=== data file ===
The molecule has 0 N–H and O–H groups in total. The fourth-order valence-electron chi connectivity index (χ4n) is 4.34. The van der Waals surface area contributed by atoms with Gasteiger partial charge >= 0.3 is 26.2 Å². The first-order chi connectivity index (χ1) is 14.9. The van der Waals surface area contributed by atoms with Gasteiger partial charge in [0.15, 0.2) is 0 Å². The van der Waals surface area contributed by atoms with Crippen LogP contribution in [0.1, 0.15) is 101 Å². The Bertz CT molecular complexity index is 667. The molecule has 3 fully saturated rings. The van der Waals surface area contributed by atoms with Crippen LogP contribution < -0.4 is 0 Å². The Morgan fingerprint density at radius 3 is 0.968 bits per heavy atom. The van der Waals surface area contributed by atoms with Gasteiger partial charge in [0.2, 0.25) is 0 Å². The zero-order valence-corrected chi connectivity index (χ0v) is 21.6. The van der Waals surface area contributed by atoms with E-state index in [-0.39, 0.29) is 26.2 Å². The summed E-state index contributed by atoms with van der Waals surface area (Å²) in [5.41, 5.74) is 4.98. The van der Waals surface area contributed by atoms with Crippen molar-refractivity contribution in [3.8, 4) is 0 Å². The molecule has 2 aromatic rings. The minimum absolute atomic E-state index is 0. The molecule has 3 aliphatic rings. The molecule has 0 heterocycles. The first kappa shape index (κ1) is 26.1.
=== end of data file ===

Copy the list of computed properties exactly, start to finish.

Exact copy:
The molecule has 0 N–H and O–H groups in total. The fourth-order valence-electron chi connectivity index (χ4n) is 4.34. The van der Waals surface area contributed by atoms with Gasteiger partial charge >= 0.3 is 26.2 Å². The first-order chi connectivity index (χ1) is 14.9. The van der Waals surface area contributed by atoms with Gasteiger partial charge in [0.15, 0.2) is 0 Å². The van der Waals surface area contributed by atoms with Crippen LogP contribution in [0.1, 0.15) is 101 Å². The Bertz CT molecular complexity index is 667. The molecule has 3 fully saturated rings. The van der Waals surface area contributed by atoms with Crippen LogP contribution < -0.4 is 0 Å². The Morgan fingerprint density at radius 3 is 0.968 bits per heavy atom. The van der Waals surface area contributed by atoms with Gasteiger partial charge in [0.2, 0.25) is 0 Å². The zero-order valence-corrected chi connectivity index (χ0v) is 21.6. The van der Waals surface area contributed by atoms with E-state index in [-0.39, 0.29) is 26.2 Å². The summed E-state index contributed by atoms with van der Waals surface area (Å²) in [5.41, 5.74) is 4.98. The van der Waals surface area contributed by atoms with Crippen molar-refractivity contribution in [3.8, 4) is 0 Å². The molecule has 2 aromatic rings. The minimum absolute atomic E-state index is 0. The molecule has 3 aliphatic rings. The molecule has 0 heterocycles. The first kappa shape index (κ1) is 26.1.